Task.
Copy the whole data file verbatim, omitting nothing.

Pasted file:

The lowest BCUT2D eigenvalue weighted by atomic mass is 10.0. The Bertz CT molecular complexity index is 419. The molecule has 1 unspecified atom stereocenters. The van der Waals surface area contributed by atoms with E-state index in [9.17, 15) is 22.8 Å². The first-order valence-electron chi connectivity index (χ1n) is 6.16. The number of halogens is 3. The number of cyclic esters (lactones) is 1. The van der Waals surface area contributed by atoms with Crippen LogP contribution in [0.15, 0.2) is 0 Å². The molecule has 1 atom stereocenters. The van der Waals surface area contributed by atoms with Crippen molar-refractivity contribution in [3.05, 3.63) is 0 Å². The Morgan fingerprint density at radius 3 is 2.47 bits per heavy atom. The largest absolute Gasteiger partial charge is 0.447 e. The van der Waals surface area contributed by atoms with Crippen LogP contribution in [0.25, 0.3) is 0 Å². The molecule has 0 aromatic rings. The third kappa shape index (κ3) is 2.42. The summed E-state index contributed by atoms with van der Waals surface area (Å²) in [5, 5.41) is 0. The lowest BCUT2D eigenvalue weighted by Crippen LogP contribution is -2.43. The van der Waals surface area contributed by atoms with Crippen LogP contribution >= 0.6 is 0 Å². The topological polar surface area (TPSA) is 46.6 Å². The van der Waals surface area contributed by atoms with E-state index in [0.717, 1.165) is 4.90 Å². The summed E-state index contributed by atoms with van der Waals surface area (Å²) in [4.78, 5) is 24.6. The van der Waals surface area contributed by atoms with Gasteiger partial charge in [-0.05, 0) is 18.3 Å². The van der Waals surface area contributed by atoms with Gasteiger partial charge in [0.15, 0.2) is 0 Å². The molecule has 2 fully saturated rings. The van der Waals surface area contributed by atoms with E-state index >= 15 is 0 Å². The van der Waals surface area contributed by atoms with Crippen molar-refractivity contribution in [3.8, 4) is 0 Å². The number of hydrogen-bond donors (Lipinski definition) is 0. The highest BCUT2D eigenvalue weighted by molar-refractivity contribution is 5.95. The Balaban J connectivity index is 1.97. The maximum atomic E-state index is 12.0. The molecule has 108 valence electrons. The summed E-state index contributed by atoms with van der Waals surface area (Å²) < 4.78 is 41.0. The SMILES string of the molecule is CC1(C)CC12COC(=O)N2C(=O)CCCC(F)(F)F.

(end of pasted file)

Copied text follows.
The lowest BCUT2D eigenvalue weighted by atomic mass is 10.0. The Bertz CT molecular complexity index is 419. The molecule has 1 unspecified atom stereocenters. The van der Waals surface area contributed by atoms with E-state index in [9.17, 15) is 22.8 Å². The first-order valence-electron chi connectivity index (χ1n) is 6.16. The number of halogens is 3. The number of cyclic esters (lactones) is 1. The van der Waals surface area contributed by atoms with Crippen LogP contribution in [0.15, 0.2) is 0 Å². The molecule has 1 atom stereocenters. The van der Waals surface area contributed by atoms with Crippen molar-refractivity contribution in [3.05, 3.63) is 0 Å². The Morgan fingerprint density at radius 3 is 2.47 bits per heavy atom. The largest absolute Gasteiger partial charge is 0.447 e. The van der Waals surface area contributed by atoms with Crippen LogP contribution in [0.25, 0.3) is 0 Å². The molecule has 0 aromatic rings. The third kappa shape index (κ3) is 2.42. The summed E-state index contributed by atoms with van der Waals surface area (Å²) in [5, 5.41) is 0. The lowest BCUT2D eigenvalue weighted by Crippen LogP contribution is -2.43. The van der Waals surface area contributed by atoms with Crippen LogP contribution >= 0.6 is 0 Å². The topological polar surface area (TPSA) is 46.6 Å². The van der Waals surface area contributed by atoms with E-state index in [0.717, 1.165) is 4.90 Å². The summed E-state index contributed by atoms with van der Waals surface area (Å²) in [4.78, 5) is 24.6. The van der Waals surface area contributed by atoms with Gasteiger partial charge in [-0.05, 0) is 18.3 Å². The van der Waals surface area contributed by atoms with Gasteiger partial charge in [0.15, 0.2) is 0 Å². The molecule has 2 fully saturated rings. The van der Waals surface area contributed by atoms with E-state index >= 15 is 0 Å². The van der Waals surface area contributed by atoms with Crippen molar-refractivity contribution in [3.8, 4) is 0 Å². The number of hydrogen-bond donors (Lipinski definition) is 0. The highest BCUT2D eigenvalue weighted by molar-refractivity contribution is 5.95. The Balaban J connectivity index is 1.97. The maximum atomic E-state index is 12.0. The molecule has 108 valence electrons. The summed E-state index contributed by atoms with van der Waals surface area (Å²) < 4.78 is 41.0. The SMILES string of the molecule is CC1(C)CC12COC(=O)N2C(=O)CCCC(F)(F)F.